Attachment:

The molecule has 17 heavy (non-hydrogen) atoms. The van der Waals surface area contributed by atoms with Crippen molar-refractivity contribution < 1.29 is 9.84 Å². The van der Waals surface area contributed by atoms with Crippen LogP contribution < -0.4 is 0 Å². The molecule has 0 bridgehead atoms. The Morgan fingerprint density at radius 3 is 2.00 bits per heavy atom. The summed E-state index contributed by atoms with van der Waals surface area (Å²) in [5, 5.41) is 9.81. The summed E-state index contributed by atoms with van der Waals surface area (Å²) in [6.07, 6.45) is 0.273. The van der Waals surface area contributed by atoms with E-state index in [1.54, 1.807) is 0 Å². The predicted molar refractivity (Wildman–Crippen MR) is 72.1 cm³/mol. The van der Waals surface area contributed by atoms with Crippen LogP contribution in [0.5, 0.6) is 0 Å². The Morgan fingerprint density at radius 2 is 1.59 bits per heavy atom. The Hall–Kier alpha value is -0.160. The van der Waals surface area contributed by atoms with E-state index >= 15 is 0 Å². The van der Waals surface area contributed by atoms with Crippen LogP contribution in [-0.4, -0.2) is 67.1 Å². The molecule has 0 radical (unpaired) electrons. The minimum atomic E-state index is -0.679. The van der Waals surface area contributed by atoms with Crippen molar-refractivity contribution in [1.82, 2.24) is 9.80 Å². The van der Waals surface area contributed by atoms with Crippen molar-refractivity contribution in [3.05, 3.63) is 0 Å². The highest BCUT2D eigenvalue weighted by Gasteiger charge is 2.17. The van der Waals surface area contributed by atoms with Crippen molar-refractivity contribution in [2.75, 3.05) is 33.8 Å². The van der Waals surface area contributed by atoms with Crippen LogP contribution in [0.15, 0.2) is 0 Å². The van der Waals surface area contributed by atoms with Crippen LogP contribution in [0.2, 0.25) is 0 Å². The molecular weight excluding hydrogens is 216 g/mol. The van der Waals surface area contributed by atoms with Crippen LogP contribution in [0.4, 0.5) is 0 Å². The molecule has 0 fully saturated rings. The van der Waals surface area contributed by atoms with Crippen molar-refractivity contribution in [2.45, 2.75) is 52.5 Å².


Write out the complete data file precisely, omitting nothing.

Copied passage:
The molecule has 17 heavy (non-hydrogen) atoms. The van der Waals surface area contributed by atoms with Crippen molar-refractivity contribution < 1.29 is 9.84 Å². The van der Waals surface area contributed by atoms with Crippen LogP contribution < -0.4 is 0 Å². The molecule has 0 bridgehead atoms. The Morgan fingerprint density at radius 3 is 2.00 bits per heavy atom. The summed E-state index contributed by atoms with van der Waals surface area (Å²) in [5, 5.41) is 9.81. The summed E-state index contributed by atoms with van der Waals surface area (Å²) in [6.07, 6.45) is 0.273. The van der Waals surface area contributed by atoms with E-state index in [1.54, 1.807) is 0 Å². The predicted molar refractivity (Wildman–Crippen MR) is 72.1 cm³/mol. The van der Waals surface area contributed by atoms with Crippen LogP contribution in [0.5, 0.6) is 0 Å². The Morgan fingerprint density at radius 2 is 1.59 bits per heavy atom. The Hall–Kier alpha value is -0.160. The van der Waals surface area contributed by atoms with E-state index >= 15 is 0 Å². The van der Waals surface area contributed by atoms with Crippen LogP contribution in [-0.4, -0.2) is 67.1 Å². The molecule has 0 radical (unpaired) electrons. The minimum atomic E-state index is -0.679. The van der Waals surface area contributed by atoms with Crippen molar-refractivity contribution in [1.82, 2.24) is 9.80 Å². The van der Waals surface area contributed by atoms with Crippen molar-refractivity contribution in [3.05, 3.63) is 0 Å². The highest BCUT2D eigenvalue weighted by Gasteiger charge is 2.17. The van der Waals surface area contributed by atoms with Crippen molar-refractivity contribution in [2.75, 3.05) is 33.8 Å². The van der Waals surface area contributed by atoms with Crippen LogP contribution in [0.15, 0.2) is 0 Å². The van der Waals surface area contributed by atoms with Crippen LogP contribution in [0.2, 0.25) is 0 Å². The molecular weight excluding hydrogens is 216 g/mol. The van der Waals surface area contributed by atoms with Crippen LogP contribution in [0.4, 0.5) is 0 Å². The molecule has 0 fully saturated rings. The van der Waals surface area contributed by atoms with Crippen molar-refractivity contribution in [2.45, 2.75) is 52.5 Å².